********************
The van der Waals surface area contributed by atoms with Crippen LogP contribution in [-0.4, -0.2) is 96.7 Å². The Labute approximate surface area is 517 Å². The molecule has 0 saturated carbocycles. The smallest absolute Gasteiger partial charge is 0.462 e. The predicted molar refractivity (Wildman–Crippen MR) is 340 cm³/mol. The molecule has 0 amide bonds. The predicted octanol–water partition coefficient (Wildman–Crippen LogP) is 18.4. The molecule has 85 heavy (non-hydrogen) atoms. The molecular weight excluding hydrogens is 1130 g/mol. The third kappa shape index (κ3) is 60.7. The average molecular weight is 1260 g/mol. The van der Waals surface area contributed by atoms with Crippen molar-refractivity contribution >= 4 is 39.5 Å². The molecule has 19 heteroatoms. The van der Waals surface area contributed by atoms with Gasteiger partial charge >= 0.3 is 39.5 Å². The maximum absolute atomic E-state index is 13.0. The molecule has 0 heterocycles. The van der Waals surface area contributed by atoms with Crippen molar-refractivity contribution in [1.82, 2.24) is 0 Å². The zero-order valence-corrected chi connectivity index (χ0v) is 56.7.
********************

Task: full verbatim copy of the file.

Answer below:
The van der Waals surface area contributed by atoms with Crippen LogP contribution in [-0.4, -0.2) is 96.7 Å². The Labute approximate surface area is 517 Å². The molecule has 0 saturated carbocycles. The smallest absolute Gasteiger partial charge is 0.462 e. The predicted molar refractivity (Wildman–Crippen MR) is 340 cm³/mol. The molecule has 0 amide bonds. The predicted octanol–water partition coefficient (Wildman–Crippen LogP) is 18.4. The molecule has 85 heavy (non-hydrogen) atoms. The molecular weight excluding hydrogens is 1130 g/mol. The third kappa shape index (κ3) is 60.7. The average molecular weight is 1260 g/mol. The van der Waals surface area contributed by atoms with Crippen molar-refractivity contribution >= 4 is 39.5 Å². The molecule has 19 heteroatoms. The van der Waals surface area contributed by atoms with Gasteiger partial charge >= 0.3 is 39.5 Å². The maximum absolute atomic E-state index is 13.0. The molecule has 0 heterocycles. The van der Waals surface area contributed by atoms with Crippen molar-refractivity contribution in [1.82, 2.24) is 0 Å². The zero-order valence-corrected chi connectivity index (χ0v) is 56.7.